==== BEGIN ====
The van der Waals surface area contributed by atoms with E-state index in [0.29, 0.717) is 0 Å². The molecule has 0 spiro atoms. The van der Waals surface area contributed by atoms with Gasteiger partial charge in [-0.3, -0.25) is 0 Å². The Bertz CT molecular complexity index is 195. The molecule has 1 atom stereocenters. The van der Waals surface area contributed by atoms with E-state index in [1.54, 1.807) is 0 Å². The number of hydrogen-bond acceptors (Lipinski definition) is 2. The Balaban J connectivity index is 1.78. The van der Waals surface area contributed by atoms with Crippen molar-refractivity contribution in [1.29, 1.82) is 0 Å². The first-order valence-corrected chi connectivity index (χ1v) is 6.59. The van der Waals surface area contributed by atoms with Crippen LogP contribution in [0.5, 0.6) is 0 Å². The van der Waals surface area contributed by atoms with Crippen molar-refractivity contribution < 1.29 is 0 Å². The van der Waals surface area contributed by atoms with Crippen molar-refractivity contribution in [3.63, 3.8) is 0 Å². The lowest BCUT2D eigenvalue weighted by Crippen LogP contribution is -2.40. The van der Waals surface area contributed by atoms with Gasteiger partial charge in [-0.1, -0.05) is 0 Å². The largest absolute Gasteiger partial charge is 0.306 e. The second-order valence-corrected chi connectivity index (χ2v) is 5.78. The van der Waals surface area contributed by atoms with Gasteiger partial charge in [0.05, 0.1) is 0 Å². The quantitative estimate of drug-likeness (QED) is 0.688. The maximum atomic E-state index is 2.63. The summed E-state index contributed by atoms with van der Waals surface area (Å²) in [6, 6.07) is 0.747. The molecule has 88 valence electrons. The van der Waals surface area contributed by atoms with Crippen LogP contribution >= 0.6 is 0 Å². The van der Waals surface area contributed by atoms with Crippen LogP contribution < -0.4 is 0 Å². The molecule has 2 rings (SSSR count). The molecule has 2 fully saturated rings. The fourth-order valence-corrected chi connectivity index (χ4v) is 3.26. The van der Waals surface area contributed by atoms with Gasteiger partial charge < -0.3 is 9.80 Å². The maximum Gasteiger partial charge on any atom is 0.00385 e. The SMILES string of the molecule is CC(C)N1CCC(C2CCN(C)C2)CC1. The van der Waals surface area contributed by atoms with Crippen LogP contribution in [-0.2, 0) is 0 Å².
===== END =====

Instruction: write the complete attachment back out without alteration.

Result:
The van der Waals surface area contributed by atoms with E-state index in [0.29, 0.717) is 0 Å². The molecule has 0 spiro atoms. The van der Waals surface area contributed by atoms with Gasteiger partial charge in [-0.3, -0.25) is 0 Å². The Bertz CT molecular complexity index is 195. The molecule has 1 atom stereocenters. The van der Waals surface area contributed by atoms with E-state index in [1.54, 1.807) is 0 Å². The number of hydrogen-bond acceptors (Lipinski definition) is 2. The Balaban J connectivity index is 1.78. The van der Waals surface area contributed by atoms with Crippen molar-refractivity contribution in [1.29, 1.82) is 0 Å². The first-order valence-corrected chi connectivity index (χ1v) is 6.59. The van der Waals surface area contributed by atoms with Crippen LogP contribution in [0.5, 0.6) is 0 Å². The van der Waals surface area contributed by atoms with Crippen molar-refractivity contribution < 1.29 is 0 Å². The van der Waals surface area contributed by atoms with Crippen molar-refractivity contribution in [3.63, 3.8) is 0 Å². The lowest BCUT2D eigenvalue weighted by Crippen LogP contribution is -2.40. The van der Waals surface area contributed by atoms with Gasteiger partial charge in [-0.1, -0.05) is 0 Å². The largest absolute Gasteiger partial charge is 0.306 e. The second-order valence-corrected chi connectivity index (χ2v) is 5.78. The van der Waals surface area contributed by atoms with Gasteiger partial charge in [0.05, 0.1) is 0 Å². The quantitative estimate of drug-likeness (QED) is 0.688. The maximum atomic E-state index is 2.63. The summed E-state index contributed by atoms with van der Waals surface area (Å²) in [6, 6.07) is 0.747. The molecule has 88 valence electrons. The van der Waals surface area contributed by atoms with Crippen LogP contribution >= 0.6 is 0 Å². The van der Waals surface area contributed by atoms with Crippen LogP contribution < -0.4 is 0 Å². The molecule has 2 rings (SSSR count). The molecule has 2 fully saturated rings. The fourth-order valence-corrected chi connectivity index (χ4v) is 3.26. The van der Waals surface area contributed by atoms with Gasteiger partial charge < -0.3 is 9.80 Å². The maximum Gasteiger partial charge on any atom is 0.00385 e. The SMILES string of the molecule is CC(C)N1CCC(C2CCN(C)C2)CC1. The van der Waals surface area contributed by atoms with Crippen LogP contribution in [-0.2, 0) is 0 Å².